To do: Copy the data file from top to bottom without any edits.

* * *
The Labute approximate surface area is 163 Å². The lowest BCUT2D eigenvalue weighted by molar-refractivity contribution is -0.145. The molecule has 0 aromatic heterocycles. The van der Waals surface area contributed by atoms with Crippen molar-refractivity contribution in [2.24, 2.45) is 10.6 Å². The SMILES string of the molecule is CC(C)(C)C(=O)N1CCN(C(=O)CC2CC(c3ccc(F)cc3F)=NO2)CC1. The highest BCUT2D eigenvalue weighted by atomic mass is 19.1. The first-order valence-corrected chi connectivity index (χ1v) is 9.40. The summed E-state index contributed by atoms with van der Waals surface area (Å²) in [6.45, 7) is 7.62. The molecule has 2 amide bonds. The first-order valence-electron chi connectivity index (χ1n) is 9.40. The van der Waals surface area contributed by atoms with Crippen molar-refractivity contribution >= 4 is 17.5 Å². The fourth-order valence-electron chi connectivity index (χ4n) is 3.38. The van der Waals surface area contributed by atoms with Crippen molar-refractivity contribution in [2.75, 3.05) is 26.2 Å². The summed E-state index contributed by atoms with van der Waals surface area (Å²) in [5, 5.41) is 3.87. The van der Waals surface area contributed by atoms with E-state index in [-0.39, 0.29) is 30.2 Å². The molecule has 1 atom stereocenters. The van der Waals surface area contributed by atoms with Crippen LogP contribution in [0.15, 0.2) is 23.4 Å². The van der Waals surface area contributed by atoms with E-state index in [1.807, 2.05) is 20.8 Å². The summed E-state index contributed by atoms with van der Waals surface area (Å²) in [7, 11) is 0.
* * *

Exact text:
The Labute approximate surface area is 163 Å². The lowest BCUT2D eigenvalue weighted by molar-refractivity contribution is -0.145. The molecule has 0 aromatic heterocycles. The van der Waals surface area contributed by atoms with Crippen molar-refractivity contribution in [2.24, 2.45) is 10.6 Å². The SMILES string of the molecule is CC(C)(C)C(=O)N1CCN(C(=O)CC2CC(c3ccc(F)cc3F)=NO2)CC1. The highest BCUT2D eigenvalue weighted by atomic mass is 19.1. The first-order valence-corrected chi connectivity index (χ1v) is 9.40. The summed E-state index contributed by atoms with van der Waals surface area (Å²) in [6.45, 7) is 7.62. The molecule has 2 amide bonds. The first-order valence-electron chi connectivity index (χ1n) is 9.40. The van der Waals surface area contributed by atoms with Crippen molar-refractivity contribution >= 4 is 17.5 Å². The fourth-order valence-electron chi connectivity index (χ4n) is 3.38. The van der Waals surface area contributed by atoms with Crippen molar-refractivity contribution in [2.75, 3.05) is 26.2 Å². The summed E-state index contributed by atoms with van der Waals surface area (Å²) in [5, 5.41) is 3.87. The van der Waals surface area contributed by atoms with E-state index in [-0.39, 0.29) is 30.2 Å². The molecule has 1 atom stereocenters. The van der Waals surface area contributed by atoms with Crippen LogP contribution in [0.15, 0.2) is 23.4 Å². The van der Waals surface area contributed by atoms with E-state index in [1.807, 2.05) is 20.8 Å². The summed E-state index contributed by atoms with van der Waals surface area (Å²) in [7, 11) is 0.